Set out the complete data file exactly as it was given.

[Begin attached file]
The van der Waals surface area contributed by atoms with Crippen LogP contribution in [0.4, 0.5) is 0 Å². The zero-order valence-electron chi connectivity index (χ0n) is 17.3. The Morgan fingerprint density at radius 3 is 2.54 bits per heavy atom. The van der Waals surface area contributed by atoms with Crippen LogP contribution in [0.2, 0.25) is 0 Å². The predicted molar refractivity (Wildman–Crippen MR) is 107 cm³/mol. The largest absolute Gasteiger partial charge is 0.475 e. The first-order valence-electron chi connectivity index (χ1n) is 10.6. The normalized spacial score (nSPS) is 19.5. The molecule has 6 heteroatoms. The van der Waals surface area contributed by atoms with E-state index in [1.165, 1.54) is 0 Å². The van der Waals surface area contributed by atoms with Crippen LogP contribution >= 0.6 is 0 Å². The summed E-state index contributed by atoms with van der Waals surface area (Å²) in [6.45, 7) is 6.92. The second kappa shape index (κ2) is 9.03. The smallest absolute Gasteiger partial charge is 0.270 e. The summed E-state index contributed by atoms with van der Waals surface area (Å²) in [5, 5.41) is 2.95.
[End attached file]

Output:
The van der Waals surface area contributed by atoms with Crippen LogP contribution in [0.4, 0.5) is 0 Å². The zero-order valence-electron chi connectivity index (χ0n) is 17.3. The Morgan fingerprint density at radius 3 is 2.54 bits per heavy atom. The van der Waals surface area contributed by atoms with Crippen LogP contribution in [0.2, 0.25) is 0 Å². The predicted molar refractivity (Wildman–Crippen MR) is 107 cm³/mol. The largest absolute Gasteiger partial charge is 0.475 e. The first-order valence-electron chi connectivity index (χ1n) is 10.6. The normalized spacial score (nSPS) is 19.5. The molecule has 6 heteroatoms. The van der Waals surface area contributed by atoms with E-state index in [1.165, 1.54) is 0 Å². The van der Waals surface area contributed by atoms with Crippen LogP contribution >= 0.6 is 0 Å². The summed E-state index contributed by atoms with van der Waals surface area (Å²) in [6.45, 7) is 6.92. The second kappa shape index (κ2) is 9.03. The smallest absolute Gasteiger partial charge is 0.270 e. The summed E-state index contributed by atoms with van der Waals surface area (Å²) in [5, 5.41) is 2.95.